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Human traffickers and their twisted modus operandi

Figures show that teens as young as 14 or 15 have to provide for their younger siblings, and are easily trafficked. Photo: Engin Akyurt

Figures show that teens as young as 14 or 15 have to provide for their younger siblings, and are easily trafficked. Photo: Engin Akyurt

Published Nov 7, 2021


Human trafficking is a silent pandemic where police have little success and few victims receive justice.

But this week the case of a Cape Town family allegedly involved in trafficking made it to the Western Cape High Court.

Edward Tambe Ayuk, his wife Leandre Williams and his brother Yannick Ayuk appeared in the High Court on Tuesday.

It is alleged that the two Ayuk brothers lured girls from Springbok, in the Northern Cape, under the pretence of employment in the city. Williams allegedly helped by befriending the victims, who were then held against their will in Brooklyn, where the two men resided.

The trafficking ring began in 2015; within two years, the trio had allegedly recruited seven victims, forcefully kept the girls against their will, drugged them and forced them into prostitution.

The girls were desperate for work. They had two things in common: They were all befriended, and they all came from impoverished backgrounds.

Patrick Solomons. Picture Henk Kruger/ANA

Patrick Solomons, director of Child Rights NGO Molo Songololo, said these two factors where the main drivers of trafficking rings.

He explained that children and even adults were quite vulnerable, especially because South Africa has a large poor population.

“These traffickers prey on such situations and our teens are particularly vulnerable to abuse and being exploited. [This is] because they are very easily manipulated with payments by those who want to make money out of them.

“There is also a very clear pattern of these victims being recruited by people who know them, especially those who they trust – who knows about their circumstances.

“It's the people who organise this so-called opportunity for them; it is more prevalent among our poor people, who are struggling to survive.”

Solomons said statistics showed that teens as young as 14 or 15 were having to provide for their younger siblings.

“These type of situations are bait for the traffickers. It is a money-making operation, whether for sexual or labour purposes and somewhere along the line they make money off our children.”

He said there was a dire need to increase awareness about human trafficking.

“This is like a domino effect: They prey on young girls who come from poor backgrounds, who aren't educated, who need to provide for their families and who don't necessarily know about the trade.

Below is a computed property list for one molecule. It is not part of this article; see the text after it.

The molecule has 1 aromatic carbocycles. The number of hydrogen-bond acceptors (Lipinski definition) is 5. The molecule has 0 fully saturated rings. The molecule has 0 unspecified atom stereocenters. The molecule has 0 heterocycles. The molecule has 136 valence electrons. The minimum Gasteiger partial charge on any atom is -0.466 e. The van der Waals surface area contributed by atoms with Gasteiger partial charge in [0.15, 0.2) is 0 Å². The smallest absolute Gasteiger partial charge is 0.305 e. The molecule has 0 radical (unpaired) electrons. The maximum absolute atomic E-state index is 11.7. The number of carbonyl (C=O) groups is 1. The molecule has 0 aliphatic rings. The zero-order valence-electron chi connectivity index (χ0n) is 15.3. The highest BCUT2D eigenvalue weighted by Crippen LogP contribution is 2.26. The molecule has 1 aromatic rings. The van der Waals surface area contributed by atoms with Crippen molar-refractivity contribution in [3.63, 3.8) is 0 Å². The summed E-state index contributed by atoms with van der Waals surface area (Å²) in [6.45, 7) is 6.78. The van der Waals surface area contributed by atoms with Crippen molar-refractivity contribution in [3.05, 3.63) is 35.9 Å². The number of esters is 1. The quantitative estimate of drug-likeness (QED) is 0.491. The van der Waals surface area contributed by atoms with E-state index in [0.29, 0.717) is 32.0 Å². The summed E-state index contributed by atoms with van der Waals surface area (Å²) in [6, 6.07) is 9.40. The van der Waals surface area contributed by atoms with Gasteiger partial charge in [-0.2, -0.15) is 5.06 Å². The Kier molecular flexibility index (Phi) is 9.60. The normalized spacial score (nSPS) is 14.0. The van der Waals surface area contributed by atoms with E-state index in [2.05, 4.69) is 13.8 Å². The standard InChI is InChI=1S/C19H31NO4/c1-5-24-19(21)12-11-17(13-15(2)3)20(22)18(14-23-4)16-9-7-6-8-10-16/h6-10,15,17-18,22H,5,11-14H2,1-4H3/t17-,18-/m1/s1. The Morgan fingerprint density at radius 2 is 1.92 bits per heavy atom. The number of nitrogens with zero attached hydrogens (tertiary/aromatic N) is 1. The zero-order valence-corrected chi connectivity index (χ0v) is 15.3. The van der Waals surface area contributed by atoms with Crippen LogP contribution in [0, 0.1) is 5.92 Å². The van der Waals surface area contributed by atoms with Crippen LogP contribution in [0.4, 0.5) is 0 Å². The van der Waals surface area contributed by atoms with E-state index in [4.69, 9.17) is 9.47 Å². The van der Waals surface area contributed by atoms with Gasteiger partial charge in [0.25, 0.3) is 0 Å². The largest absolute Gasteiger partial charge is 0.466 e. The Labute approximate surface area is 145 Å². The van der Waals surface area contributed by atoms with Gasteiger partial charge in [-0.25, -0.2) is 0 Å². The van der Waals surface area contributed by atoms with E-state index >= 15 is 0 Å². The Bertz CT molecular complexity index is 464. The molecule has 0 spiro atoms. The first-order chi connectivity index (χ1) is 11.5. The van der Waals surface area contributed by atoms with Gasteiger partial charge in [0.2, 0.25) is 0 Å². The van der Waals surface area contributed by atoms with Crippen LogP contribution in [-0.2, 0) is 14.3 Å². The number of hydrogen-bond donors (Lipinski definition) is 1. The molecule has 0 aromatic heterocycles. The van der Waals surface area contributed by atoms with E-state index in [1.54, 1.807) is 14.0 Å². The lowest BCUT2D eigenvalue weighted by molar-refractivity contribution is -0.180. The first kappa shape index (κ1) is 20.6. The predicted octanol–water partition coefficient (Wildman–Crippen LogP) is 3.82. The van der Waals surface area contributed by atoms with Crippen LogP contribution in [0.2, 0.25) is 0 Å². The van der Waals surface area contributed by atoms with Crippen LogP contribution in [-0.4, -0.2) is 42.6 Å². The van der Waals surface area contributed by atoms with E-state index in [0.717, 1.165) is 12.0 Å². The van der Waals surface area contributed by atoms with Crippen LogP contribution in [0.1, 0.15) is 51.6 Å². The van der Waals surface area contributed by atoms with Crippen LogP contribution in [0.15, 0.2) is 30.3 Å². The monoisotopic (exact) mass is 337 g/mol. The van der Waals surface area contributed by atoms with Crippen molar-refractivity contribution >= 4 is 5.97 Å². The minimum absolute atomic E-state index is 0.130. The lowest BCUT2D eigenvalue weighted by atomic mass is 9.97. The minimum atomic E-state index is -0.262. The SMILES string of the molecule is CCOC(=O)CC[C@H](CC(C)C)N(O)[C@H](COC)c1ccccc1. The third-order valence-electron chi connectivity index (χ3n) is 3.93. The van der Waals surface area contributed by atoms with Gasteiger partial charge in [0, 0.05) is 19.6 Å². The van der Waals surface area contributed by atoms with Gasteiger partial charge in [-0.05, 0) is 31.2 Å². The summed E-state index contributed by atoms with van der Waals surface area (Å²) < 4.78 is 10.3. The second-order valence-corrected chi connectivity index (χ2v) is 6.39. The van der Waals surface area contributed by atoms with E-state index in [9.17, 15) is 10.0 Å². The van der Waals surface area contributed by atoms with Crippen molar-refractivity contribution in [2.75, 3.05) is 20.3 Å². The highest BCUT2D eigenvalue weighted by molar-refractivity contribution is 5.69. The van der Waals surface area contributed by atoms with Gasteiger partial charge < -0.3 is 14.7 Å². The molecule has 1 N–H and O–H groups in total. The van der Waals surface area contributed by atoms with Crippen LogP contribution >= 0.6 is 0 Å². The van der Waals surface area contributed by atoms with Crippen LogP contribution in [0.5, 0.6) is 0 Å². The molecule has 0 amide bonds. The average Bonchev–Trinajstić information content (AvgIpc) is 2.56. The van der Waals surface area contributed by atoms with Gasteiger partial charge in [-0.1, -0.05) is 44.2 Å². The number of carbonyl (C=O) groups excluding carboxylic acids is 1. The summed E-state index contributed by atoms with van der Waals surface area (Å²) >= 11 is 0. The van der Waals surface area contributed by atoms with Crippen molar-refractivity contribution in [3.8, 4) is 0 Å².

“Poverty is a major push factor and the lack of opportunities to earn income creates vulnerability and puts the kids at risk.

“I’ve seen this happening. They get lured for opportunities and then get held captive and drugged to a point where they are out of it.”

Solomons says some of the victims that his organisation worked with managed to escape, but later, unfortunately, fell back into the hands of their traffickers because of money.

“This is why it's very difficult to prove that these crimes are committed... victims don't want to press charges because of fear or shame and elements of threat that prevents them from going forward with the case.

“This is where we need to start having specialised units, even make changes to the law.

“Victims in this type of crimes need constant support, long afterwards.”

He said attention also needed to be focused on cybercrime.

"This is where we see over-border trafficking... because technology is growing and most parents aren't even aware of who their kids are in contact with."

Wade Seale, a spokesperson for Western Cape minister of community safety Albert Fritz, said human trafficking fell within the purview of the police, and as such they did not have any records of reported cases.

"At the same time, it is noteworthy that the number of reported cases is understated relative to the number of actual cases.

"Human trafficking is a very serious issue. Reports indicate that human trafficking is prevalent in South Africa, leading to the commercial and sexual exploitation of victims.

"Victims are often lured with promises of jobs and improvement in living conditions. It is, therefore, extremely important that everyone is cautious when applying for work.

"We call on the SAPS to increase efforts to investigate human trafficking cases, so that offenders can be prosecuted and convicted."